Chuck Colson

Rick Warren James MacDonald

Barry Black

William Willimon A.R. Bernard

Mark Batterson

James Emery White Robert Smith Jr.

J. Alfred Smith

Timothy Warren Greg Thornbury

and many more. To learn more or to register, visit the NCP website at or call (toll free) 1-866-460-0950.


In the fall 2007, Blueberry Ford in Machias, Maine, was renovating their show room.  The dealer took advantage of this event and took the opportunity to have a sales promotion. All around the dealership were yellow signs in the style of yellow caution signs that one would see at a construction site.  On the signs printed in black letters were the words “Under Construction: Price Reductions.”

As I was having my car serviced, I was waiting in the customer lounge and noticed one of the signs on a door near the lounge. At first it seemed pretty normal; the signs were all over the place. Eventually the humor of it hit me. Someone had put one of the signs strategically under the “Men” sign on the men’s room door. Now the message was “Men Under Construction: Price Reduction.” 

I am glad the construction project that Christ began in me when He saved me has not reduced my value in the eyes of the Lord. I am truly a man under construction, yet my value is in the fact that God made me and that He has a claim on my life.  God loves me, and He never will give up on me. I am His work in progress. (Robert Weaver, Wilson’s Beach United Baptist Church, Campobello Island, NB


Mark Earley recently observed: “From Starbucks, to Red Bull, to No-Doz, Americans are showing signs of addiction to caffeine. Sixty percent of us drink a cup of coffee a day. On average we will drink 52 gallons of soda this year. And Starbucks – they get a whopping $5.3 billion of our collective dough.

Whether we are chemically stimulated because we do not get enough sleep, or whether the caffeine itself is depriving us of precious rest, we also are sleeping less than ever before. Americans get an average of six and a half hours of sleep a night, a 25 percent drop since the early 1900s. No wonder we are stressed.”  (Breakpoint, 1-17-08)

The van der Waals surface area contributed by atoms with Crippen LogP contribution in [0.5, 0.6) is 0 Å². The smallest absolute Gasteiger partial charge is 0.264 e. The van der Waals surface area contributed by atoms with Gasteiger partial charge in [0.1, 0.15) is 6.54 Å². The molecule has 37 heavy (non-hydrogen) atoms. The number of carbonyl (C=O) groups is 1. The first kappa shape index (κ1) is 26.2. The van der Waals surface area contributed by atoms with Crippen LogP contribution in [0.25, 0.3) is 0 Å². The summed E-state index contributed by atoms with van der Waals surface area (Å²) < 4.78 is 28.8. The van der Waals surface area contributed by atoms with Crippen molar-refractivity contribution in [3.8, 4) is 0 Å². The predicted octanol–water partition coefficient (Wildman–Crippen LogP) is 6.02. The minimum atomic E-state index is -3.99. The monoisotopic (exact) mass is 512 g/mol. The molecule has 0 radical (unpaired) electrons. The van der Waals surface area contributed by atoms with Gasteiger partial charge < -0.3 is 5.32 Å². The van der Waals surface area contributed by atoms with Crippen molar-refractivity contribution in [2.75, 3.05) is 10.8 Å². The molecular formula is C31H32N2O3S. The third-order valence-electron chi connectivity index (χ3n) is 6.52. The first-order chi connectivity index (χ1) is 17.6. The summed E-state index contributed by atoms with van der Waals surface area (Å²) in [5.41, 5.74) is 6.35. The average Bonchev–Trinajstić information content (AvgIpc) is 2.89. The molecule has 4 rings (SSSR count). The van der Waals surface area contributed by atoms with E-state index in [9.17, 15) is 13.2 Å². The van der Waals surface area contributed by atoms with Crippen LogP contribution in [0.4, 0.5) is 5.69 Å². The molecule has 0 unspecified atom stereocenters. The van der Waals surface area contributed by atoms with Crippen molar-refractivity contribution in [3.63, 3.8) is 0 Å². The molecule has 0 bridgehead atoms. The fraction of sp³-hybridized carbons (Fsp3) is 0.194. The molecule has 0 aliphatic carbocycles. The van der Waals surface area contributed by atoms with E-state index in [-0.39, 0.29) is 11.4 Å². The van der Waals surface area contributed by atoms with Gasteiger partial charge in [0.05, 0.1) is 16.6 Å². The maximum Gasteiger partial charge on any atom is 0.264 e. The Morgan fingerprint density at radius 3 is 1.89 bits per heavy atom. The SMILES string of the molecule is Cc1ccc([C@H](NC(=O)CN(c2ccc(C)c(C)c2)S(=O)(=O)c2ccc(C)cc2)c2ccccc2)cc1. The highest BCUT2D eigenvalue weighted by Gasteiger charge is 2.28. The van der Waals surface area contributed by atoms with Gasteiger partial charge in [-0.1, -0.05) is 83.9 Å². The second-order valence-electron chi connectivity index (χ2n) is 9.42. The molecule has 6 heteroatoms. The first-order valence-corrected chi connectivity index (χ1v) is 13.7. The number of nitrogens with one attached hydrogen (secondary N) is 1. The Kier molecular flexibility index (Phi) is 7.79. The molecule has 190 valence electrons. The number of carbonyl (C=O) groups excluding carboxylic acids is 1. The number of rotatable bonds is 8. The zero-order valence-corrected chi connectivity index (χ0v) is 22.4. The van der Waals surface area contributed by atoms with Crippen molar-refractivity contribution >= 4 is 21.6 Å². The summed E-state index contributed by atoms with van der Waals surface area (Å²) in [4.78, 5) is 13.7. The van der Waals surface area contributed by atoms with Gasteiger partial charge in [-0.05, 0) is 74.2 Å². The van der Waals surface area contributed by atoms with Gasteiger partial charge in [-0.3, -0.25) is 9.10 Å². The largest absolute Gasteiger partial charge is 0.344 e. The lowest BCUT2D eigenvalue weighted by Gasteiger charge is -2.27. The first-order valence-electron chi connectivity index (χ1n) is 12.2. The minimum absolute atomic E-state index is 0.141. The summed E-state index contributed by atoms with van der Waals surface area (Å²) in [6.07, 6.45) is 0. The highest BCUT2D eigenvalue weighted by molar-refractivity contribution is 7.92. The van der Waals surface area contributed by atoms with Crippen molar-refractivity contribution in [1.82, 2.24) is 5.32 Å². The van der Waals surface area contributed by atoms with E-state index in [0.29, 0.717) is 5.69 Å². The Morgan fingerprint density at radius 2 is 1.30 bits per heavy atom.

From the March-April issue of Preaching …

In a sermon about time, pastor Mike Glenn observes: “Anytime Jesus was asked to give a prediction, anytime people pressed for a sign, He would always tell them, ‘You be obedient in this moment. You pay attention to the opportunity in front of you and we’ll let tomorrow take care of itself.’ Jesus would always remind His disciples the future is already finished. We have that handled. What you need to be aware of right now is what moment God has given you. What is before you now? 

“But a lot of us like to live as the early disciples lived.  We want to live like children whose parents have gone out of town for the weekend.  So we leave Frito bags and open cans of Coke all around the house, and we can guess when our parents are going to come back.  In those last few hours of Sunday afternoon we clean up the house like crazy, assuming that the mess never seen is the mess never made. 

“A lot of us want to live our lives that way with Jesus.  We watch for the signs.  Jesus said that is like the man who knew what time his house was going to be broken into. 

“Did you hear that?  You didn’t, because you didn’t laugh.  If you had heard it, you would have fallen over laughing.  This is the story Jesus tells them.  He says, ‘It’s like the man who is sitting in a gathering, looks at his watch and goes, “Sorry, guys, I’ve got to go.”  Why?  “There’s a guy who is going to break in my house at 9:30 and I really want to be there when he breaks in.”’

“If you knew your house was going to be broken into, you never would have left it. You would be prepared for the break in.  Jesus said, ‘In the same way, you know I am coming back.  Why do you live as if I never will?’”


Every issue of Preaching contains insightful articles on preaching, plus great model sermons and practical resources. If you’re not a current subscriber to Preaching magazine, click here (or call, toll free, 1-800-527-5226) to go begin your subscription!

Also in the March-April issue of Preaching: Insightful articles on preaching and culture, plus our annual survey of the past year’s best books for preachers (including out Preaching Book of the Year and our Top Ten list), sermons by Chuck Swindoll and Stuart Briscoe, and much more. Order your subscription today!

PastorLife was created by the Georgia Baptist Convention as a subscription-based resource for pastors, but now provides a nice collection of sermons and illustrations at no cost. You can visit the site by clicking here.

“Let the wife make the husband glad to come home, and let him make her sorry to see him leave.”  (Martin Luther)